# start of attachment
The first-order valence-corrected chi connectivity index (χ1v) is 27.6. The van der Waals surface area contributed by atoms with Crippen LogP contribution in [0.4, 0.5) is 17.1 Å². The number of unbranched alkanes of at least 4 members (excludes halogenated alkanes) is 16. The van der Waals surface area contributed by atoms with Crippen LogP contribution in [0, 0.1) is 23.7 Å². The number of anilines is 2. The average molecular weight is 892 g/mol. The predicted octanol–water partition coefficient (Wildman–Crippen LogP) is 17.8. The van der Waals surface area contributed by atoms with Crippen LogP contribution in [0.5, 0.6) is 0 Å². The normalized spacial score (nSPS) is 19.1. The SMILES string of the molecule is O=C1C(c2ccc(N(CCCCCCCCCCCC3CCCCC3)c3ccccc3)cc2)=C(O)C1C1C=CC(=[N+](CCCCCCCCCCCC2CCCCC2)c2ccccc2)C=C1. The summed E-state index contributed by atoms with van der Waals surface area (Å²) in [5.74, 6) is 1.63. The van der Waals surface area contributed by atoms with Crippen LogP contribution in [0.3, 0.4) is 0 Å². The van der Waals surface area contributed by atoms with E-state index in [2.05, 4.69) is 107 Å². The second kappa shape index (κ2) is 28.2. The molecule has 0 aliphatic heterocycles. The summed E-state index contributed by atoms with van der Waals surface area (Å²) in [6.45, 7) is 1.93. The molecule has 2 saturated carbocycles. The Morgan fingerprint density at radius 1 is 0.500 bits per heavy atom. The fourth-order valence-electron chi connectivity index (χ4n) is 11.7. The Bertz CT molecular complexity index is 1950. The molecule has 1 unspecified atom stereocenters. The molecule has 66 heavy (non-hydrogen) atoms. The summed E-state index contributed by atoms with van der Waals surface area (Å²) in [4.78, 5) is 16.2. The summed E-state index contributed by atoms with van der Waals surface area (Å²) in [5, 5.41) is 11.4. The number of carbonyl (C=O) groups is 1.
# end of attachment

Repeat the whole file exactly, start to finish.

The first-order valence-corrected chi connectivity index (χ1v) is 27.6. The van der Waals surface area contributed by atoms with Crippen LogP contribution in [0.4, 0.5) is 17.1 Å². The number of unbranched alkanes of at least 4 members (excludes halogenated alkanes) is 16. The van der Waals surface area contributed by atoms with Crippen LogP contribution in [0, 0.1) is 23.7 Å². The number of anilines is 2. The average molecular weight is 892 g/mol. The predicted octanol–water partition coefficient (Wildman–Crippen LogP) is 17.8. The van der Waals surface area contributed by atoms with Crippen LogP contribution in [0.5, 0.6) is 0 Å². The normalized spacial score (nSPS) is 19.1. The SMILES string of the molecule is O=C1C(c2ccc(N(CCCCCCCCCCCC3CCCCC3)c3ccccc3)cc2)=C(O)C1C1C=CC(=[N+](CCCCCCCCCCCC2CCCCC2)c2ccccc2)C=C1. The summed E-state index contributed by atoms with van der Waals surface area (Å²) in [5.74, 6) is 1.63. The van der Waals surface area contributed by atoms with Crippen LogP contribution in [0.3, 0.4) is 0 Å². The van der Waals surface area contributed by atoms with E-state index in [2.05, 4.69) is 107 Å². The second kappa shape index (κ2) is 28.2. The molecule has 0 aliphatic heterocycles. The summed E-state index contributed by atoms with van der Waals surface area (Å²) in [6.45, 7) is 1.93. The molecule has 2 saturated carbocycles. The Morgan fingerprint density at radius 1 is 0.500 bits per heavy atom. The fourth-order valence-electron chi connectivity index (χ4n) is 11.7. The Bertz CT molecular complexity index is 1950. The molecule has 1 unspecified atom stereocenters. The molecule has 66 heavy (non-hydrogen) atoms. The summed E-state index contributed by atoms with van der Waals surface area (Å²) in [4.78, 5) is 16.2. The summed E-state index contributed by atoms with van der Waals surface area (Å²) in [5, 5.41) is 11.4. The number of carbonyl (C=O) groups is 1.